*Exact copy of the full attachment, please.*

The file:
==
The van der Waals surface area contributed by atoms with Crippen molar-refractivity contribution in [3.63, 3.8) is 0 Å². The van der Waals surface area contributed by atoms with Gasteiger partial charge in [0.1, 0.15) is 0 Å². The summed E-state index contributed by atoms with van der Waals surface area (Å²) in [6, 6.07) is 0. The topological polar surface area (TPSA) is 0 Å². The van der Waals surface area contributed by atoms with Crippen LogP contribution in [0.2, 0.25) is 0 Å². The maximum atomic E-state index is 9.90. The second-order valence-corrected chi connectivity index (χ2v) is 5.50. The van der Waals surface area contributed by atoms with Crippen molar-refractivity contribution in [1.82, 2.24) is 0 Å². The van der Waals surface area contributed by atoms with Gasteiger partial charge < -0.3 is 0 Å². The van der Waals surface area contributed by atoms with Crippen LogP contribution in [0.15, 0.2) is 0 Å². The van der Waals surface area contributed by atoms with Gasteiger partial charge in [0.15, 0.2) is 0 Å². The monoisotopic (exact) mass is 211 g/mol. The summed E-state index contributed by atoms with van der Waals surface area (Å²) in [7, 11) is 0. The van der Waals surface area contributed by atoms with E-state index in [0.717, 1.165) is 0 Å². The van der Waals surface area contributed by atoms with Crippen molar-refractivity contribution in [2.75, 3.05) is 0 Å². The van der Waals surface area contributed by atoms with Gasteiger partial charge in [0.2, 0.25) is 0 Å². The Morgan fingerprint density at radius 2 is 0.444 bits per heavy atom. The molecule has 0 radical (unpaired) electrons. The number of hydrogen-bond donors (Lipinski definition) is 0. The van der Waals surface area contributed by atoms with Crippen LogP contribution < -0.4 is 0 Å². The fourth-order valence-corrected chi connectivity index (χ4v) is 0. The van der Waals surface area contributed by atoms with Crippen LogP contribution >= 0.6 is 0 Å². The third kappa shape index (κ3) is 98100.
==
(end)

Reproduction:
The van der Waals surface area contributed by atoms with Crippen molar-refractivity contribution in [3.63, 3.8) is 0 Å². The van der Waals surface area contributed by atoms with Gasteiger partial charge in [0.1, 0.15) is 0 Å². The summed E-state index contributed by atoms with van der Waals surface area (Å²) in [6, 6.07) is 0. The topological polar surface area (TPSA) is 0 Å². The van der Waals surface area contributed by atoms with Crippen LogP contribution in [0.2, 0.25) is 0 Å². The maximum atomic E-state index is 9.90. The second-order valence-corrected chi connectivity index (χ2v) is 5.50. The van der Waals surface area contributed by atoms with Crippen molar-refractivity contribution in [1.82, 2.24) is 0 Å². The van der Waals surface area contributed by atoms with Gasteiger partial charge < -0.3 is 0 Å². The van der Waals surface area contributed by atoms with Crippen LogP contribution in [0.15, 0.2) is 0 Å². The van der Waals surface area contributed by atoms with Gasteiger partial charge in [0.15, 0.2) is 0 Å². The monoisotopic (exact) mass is 211 g/mol. The summed E-state index contributed by atoms with van der Waals surface area (Å²) in [7, 11) is 0. The van der Waals surface area contributed by atoms with E-state index in [0.717, 1.165) is 0 Å². The van der Waals surface area contributed by atoms with Crippen molar-refractivity contribution in [2.75, 3.05) is 0 Å². The van der Waals surface area contributed by atoms with Gasteiger partial charge in [0.2, 0.25) is 0 Å². The Morgan fingerprint density at radius 2 is 0.444 bits per heavy atom. The molecule has 0 radical (unpaired) electrons. The number of hydrogen-bond donors (Lipinski definition) is 0. The van der Waals surface area contributed by atoms with Crippen LogP contribution < -0.4 is 0 Å². The fourth-order valence-corrected chi connectivity index (χ4v) is 0. The van der Waals surface area contributed by atoms with Crippen LogP contribution >= 0.6 is 0 Å². The third kappa shape index (κ3) is 98100.